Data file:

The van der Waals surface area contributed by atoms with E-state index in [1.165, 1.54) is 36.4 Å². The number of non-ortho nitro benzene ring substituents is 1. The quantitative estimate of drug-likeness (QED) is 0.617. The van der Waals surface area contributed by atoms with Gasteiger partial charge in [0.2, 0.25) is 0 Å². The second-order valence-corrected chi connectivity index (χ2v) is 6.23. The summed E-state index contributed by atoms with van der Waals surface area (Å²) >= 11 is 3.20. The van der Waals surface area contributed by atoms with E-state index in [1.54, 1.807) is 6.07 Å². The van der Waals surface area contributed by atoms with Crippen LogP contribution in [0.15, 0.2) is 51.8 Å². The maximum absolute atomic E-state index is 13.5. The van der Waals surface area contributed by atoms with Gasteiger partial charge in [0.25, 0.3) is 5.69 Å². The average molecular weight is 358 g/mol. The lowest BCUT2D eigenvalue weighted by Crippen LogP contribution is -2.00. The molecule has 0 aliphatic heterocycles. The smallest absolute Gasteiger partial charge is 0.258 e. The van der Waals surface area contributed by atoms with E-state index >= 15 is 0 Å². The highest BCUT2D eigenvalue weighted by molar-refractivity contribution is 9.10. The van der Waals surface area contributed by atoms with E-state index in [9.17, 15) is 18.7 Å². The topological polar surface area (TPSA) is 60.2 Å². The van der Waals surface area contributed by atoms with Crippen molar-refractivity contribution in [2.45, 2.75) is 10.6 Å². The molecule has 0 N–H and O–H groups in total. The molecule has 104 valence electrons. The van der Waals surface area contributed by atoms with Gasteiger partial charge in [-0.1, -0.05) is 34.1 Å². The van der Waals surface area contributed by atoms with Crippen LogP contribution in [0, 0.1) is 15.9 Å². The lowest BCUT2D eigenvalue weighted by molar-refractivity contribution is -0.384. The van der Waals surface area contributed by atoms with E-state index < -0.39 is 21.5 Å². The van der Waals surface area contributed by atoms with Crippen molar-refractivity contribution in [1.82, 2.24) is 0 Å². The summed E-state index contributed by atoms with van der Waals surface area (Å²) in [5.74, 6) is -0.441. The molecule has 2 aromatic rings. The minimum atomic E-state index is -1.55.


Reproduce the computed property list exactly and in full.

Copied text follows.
The van der Waals surface area contributed by atoms with E-state index in [1.165, 1.54) is 36.4 Å². The number of non-ortho nitro benzene ring substituents is 1. The quantitative estimate of drug-likeness (QED) is 0.617. The van der Waals surface area contributed by atoms with Gasteiger partial charge in [0.2, 0.25) is 0 Å². The second-order valence-corrected chi connectivity index (χ2v) is 6.23. The summed E-state index contributed by atoms with van der Waals surface area (Å²) >= 11 is 3.20. The van der Waals surface area contributed by atoms with E-state index in [1.54, 1.807) is 6.07 Å². The van der Waals surface area contributed by atoms with Crippen LogP contribution in [0.15, 0.2) is 51.8 Å². The maximum absolute atomic E-state index is 13.5. The van der Waals surface area contributed by atoms with Gasteiger partial charge in [0.25, 0.3) is 5.69 Å². The average molecular weight is 358 g/mol. The lowest BCUT2D eigenvalue weighted by Crippen LogP contribution is -2.00. The molecule has 0 aliphatic heterocycles. The smallest absolute Gasteiger partial charge is 0.258 e. The van der Waals surface area contributed by atoms with E-state index >= 15 is 0 Å². The highest BCUT2D eigenvalue weighted by molar-refractivity contribution is 9.10. The van der Waals surface area contributed by atoms with E-state index in [9.17, 15) is 18.7 Å². The topological polar surface area (TPSA) is 60.2 Å². The van der Waals surface area contributed by atoms with Crippen molar-refractivity contribution in [2.45, 2.75) is 10.6 Å². The molecule has 0 N–H and O–H groups in total. The molecule has 104 valence electrons. The van der Waals surface area contributed by atoms with Gasteiger partial charge in [-0.1, -0.05) is 34.1 Å². The van der Waals surface area contributed by atoms with Crippen LogP contribution in [0, 0.1) is 15.9 Å². The lowest BCUT2D eigenvalue weighted by molar-refractivity contribution is -0.384. The van der Waals surface area contributed by atoms with E-state index < -0.39 is 21.5 Å². The van der Waals surface area contributed by atoms with Crippen molar-refractivity contribution in [1.82, 2.24) is 0 Å². The summed E-state index contributed by atoms with van der Waals surface area (Å²) in [5.74, 6) is -0.441. The molecule has 2 aromatic rings. The minimum atomic E-state index is -1.55.